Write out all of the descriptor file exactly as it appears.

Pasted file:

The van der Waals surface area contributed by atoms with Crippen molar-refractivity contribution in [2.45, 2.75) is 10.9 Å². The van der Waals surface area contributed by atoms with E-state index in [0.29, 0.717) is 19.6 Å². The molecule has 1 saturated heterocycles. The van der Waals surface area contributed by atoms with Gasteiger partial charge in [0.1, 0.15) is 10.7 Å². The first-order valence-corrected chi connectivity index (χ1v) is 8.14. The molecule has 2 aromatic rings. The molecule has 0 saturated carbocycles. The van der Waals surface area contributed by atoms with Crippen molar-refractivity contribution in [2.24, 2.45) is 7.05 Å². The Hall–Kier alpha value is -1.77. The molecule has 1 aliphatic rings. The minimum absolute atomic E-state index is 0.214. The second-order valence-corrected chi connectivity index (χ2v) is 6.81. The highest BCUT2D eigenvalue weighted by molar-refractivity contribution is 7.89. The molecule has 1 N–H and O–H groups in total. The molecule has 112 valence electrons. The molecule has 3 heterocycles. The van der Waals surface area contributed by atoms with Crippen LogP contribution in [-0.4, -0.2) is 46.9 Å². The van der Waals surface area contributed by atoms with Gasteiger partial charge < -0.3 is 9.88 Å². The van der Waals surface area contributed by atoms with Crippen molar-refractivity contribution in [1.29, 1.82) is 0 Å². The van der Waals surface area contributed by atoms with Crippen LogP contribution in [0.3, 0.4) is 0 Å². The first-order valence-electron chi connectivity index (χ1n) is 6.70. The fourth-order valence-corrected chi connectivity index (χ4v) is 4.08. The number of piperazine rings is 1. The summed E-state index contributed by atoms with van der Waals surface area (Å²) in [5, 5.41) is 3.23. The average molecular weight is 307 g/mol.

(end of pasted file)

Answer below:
The van der Waals surface area contributed by atoms with Crippen molar-refractivity contribution in [2.45, 2.75) is 10.9 Å². The van der Waals surface area contributed by atoms with E-state index in [0.29, 0.717) is 19.6 Å². The molecule has 1 saturated heterocycles. The van der Waals surface area contributed by atoms with Gasteiger partial charge in [0.1, 0.15) is 10.7 Å². The first-order valence-corrected chi connectivity index (χ1v) is 8.14. The molecule has 2 aromatic rings. The molecule has 0 saturated carbocycles. The van der Waals surface area contributed by atoms with Crippen molar-refractivity contribution in [2.24, 2.45) is 7.05 Å². The Hall–Kier alpha value is -1.77. The molecule has 1 aliphatic rings. The minimum absolute atomic E-state index is 0.214. The second-order valence-corrected chi connectivity index (χ2v) is 6.81. The highest BCUT2D eigenvalue weighted by molar-refractivity contribution is 7.89. The molecule has 1 N–H and O–H groups in total. The molecule has 112 valence electrons. The molecule has 3 heterocycles. The van der Waals surface area contributed by atoms with Crippen LogP contribution in [-0.4, -0.2) is 46.9 Å². The van der Waals surface area contributed by atoms with Gasteiger partial charge < -0.3 is 9.88 Å². The van der Waals surface area contributed by atoms with Crippen molar-refractivity contribution in [1.29, 1.82) is 0 Å². The van der Waals surface area contributed by atoms with Crippen LogP contribution in [0.3, 0.4) is 0 Å². The first-order valence-electron chi connectivity index (χ1n) is 6.70. The fourth-order valence-corrected chi connectivity index (χ4v) is 4.08. The number of piperazine rings is 1. The summed E-state index contributed by atoms with van der Waals surface area (Å²) in [5, 5.41) is 3.23. The average molecular weight is 307 g/mol.